I am working on a warehouse management system (WMS) that needs to support having stock in multiple locations. Could be in a different building, could be stored in n* places in a building (quick example would be stock, overflow, or fast moving slots all containing a qty of the same item).

Where I am, they have always used one SKU assigned to one bin with paper notes pointing to overflow. Obviously they have grown beyond this and it's causing some serious issues. No one here can help me when I try to get what the best practice should be.

I am having trouble conceptualizing how to setup the structure.

I am thinking ...

  • Warehouse (virtual or physical) Warehouses can belong to warehouses.
  • Location - Anything really could be a pallet, box, or just a taped off area on the floor. Locations belong to warehouses.
  • Rows - can be in locations
  • Shelves can be in rows
  • slots(traditionally called a bin here) the smallest unit that can be a location.

Then a SKU could be in any one or many of these locations (except the virtual warehouse - used only from grouping physical locations but allowing a sales order to process them internally as if it shipping from one space).

Locations (are their children) could be given priority. So if a SKU is in 2 locations, the systems knows which slot(bin) to empty first before routing to the next.

I code it so that the structures above can be handled by the warehouse since i don't care physically about them only that the process makes sense and then give them a tool to mark a sort order so that they can determine the best routes through the warehouse with batch picking an order.

I guess I just wanted to get this out of my head and get someone elses eyes on it before I wrote a single line of code.

Does this structure make sense? Is it a best practice? If not what is and if that question is outside the realm of the site could someone point me to it?

  • 1
    I see similarities to the types of optimization which disks perform in order to load files. Fragmented files may be in several spots on the disk, and the disk attempts to optimize the proper order to fetch these fragments. Perhaps you could look into that.
    – Neil
    Commented Sep 13, 2013 at 14:33
  • Do you have a specific question about the data structure? It sounds like you are asking about what the business process or workflow should be. Commented Sep 13, 2013 at 16:59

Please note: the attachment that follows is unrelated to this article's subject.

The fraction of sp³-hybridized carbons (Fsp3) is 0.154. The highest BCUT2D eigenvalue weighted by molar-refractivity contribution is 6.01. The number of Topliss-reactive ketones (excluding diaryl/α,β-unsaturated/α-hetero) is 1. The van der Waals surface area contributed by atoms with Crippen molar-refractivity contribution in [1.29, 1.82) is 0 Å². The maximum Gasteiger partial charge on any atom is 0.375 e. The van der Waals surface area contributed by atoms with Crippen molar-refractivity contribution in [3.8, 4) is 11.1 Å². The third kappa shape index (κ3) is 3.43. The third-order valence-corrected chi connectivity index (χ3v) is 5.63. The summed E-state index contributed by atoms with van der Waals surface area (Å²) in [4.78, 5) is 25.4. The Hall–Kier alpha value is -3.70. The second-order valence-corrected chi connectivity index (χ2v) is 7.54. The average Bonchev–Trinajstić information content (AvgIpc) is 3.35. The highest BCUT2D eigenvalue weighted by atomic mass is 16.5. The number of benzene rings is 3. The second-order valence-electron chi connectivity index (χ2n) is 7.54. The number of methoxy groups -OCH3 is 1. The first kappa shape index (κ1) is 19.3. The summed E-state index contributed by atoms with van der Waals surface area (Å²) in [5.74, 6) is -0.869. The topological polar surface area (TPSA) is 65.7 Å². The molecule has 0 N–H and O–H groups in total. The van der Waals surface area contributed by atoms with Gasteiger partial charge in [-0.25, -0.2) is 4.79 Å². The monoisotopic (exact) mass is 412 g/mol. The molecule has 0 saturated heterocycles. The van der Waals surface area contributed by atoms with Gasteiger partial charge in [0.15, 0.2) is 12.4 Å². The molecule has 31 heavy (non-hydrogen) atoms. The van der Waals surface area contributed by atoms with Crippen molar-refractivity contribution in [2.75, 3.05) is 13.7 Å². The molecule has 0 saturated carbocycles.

• needs to support having stock in locations with no record to where that location is. - Do you mean no record of where the physical location is, or no specifics (i.e. "In this row, but we don't know which bin")?
    – Bobson
    Commented Sep 13, 2013 at 17:06
  • @Bobson The language didn't make sense I rewrote the line.
    – Ominus
    Commented Sep 13, 2013 at 17:43
  • 1
    I think you might be solving the wrong problem - when I read your question the main problem I see is this: "No one here can help me when I try to get what the best practice should be." You can't magic up a solution if your BAs and users can't help you find it. Commented Sep 15, 2013 at 13:23

1 Answer 1


Encapsulation is going to be the key for making sure you start with the right structure.

I would have a primary entity for the salable good (widget), of which the SKU is an identity type property. The salable goods or widgets are your base objects as that's what's being sold. SKUs can change although it's somewhat rare.

Each widget can have zero or more locations, so I would have a collection of locations within the widget.

Each location is going to have a relative weight representing the availability or location cost for that set of widgets. I would recommend making the location cost a first class object, and not just a value. Location cost is a relative term based upon where the caller is located. If I'm at one site then I want the back-of-store widgets instead of the widgets at another physical location. At a minimum, you need to hide the implementation of location cost to external callers so you can more easily adapt it in the future.

To support referential integrity, I would make the widget.count() method iterate over all of the locations and count those. Otherwise you end up doubling the amount of stock keeping you have to do - once for the widget and again for the location.

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